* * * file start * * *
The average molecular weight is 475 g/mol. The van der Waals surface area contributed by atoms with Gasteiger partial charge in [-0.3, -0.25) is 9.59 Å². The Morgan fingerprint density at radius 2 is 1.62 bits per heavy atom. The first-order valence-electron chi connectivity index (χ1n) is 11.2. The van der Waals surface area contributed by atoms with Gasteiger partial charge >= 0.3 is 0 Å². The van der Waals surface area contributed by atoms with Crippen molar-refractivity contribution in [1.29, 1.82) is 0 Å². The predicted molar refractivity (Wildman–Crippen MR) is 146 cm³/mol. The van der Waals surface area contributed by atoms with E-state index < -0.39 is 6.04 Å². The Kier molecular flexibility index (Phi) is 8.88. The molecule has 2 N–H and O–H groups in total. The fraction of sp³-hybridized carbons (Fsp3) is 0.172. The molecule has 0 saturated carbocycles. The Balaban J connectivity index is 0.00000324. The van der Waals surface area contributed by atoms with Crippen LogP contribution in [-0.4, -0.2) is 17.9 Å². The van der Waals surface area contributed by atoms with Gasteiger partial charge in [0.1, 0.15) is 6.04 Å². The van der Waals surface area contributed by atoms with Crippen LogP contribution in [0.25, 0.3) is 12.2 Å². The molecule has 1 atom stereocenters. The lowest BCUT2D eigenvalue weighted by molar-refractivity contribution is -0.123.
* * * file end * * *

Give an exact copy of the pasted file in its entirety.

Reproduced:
The average molecular weight is 475 g/mol. The van der Waals surface area contributed by atoms with Gasteiger partial charge in [-0.3, -0.25) is 9.59 Å². The Morgan fingerprint density at radius 2 is 1.62 bits per heavy atom. The first-order valence-electron chi connectivity index (χ1n) is 11.2. The van der Waals surface area contributed by atoms with Gasteiger partial charge >= 0.3 is 0 Å². The van der Waals surface area contributed by atoms with Crippen molar-refractivity contribution in [1.29, 1.82) is 0 Å². The predicted molar refractivity (Wildman–Crippen MR) is 146 cm³/mol. The van der Waals surface area contributed by atoms with E-state index < -0.39 is 6.04 Å². The Kier molecular flexibility index (Phi) is 8.88. The molecule has 2 N–H and O–H groups in total. The fraction of sp³-hybridized carbons (Fsp3) is 0.172. The molecule has 0 saturated carbocycles. The Balaban J connectivity index is 0.00000324. The van der Waals surface area contributed by atoms with Crippen LogP contribution in [-0.4, -0.2) is 17.9 Å². The van der Waals surface area contributed by atoms with Gasteiger partial charge in [0.1, 0.15) is 6.04 Å². The van der Waals surface area contributed by atoms with Crippen LogP contribution in [0.25, 0.3) is 12.2 Å². The molecule has 1 atom stereocenters. The lowest BCUT2D eigenvalue weighted by molar-refractivity contribution is -0.123.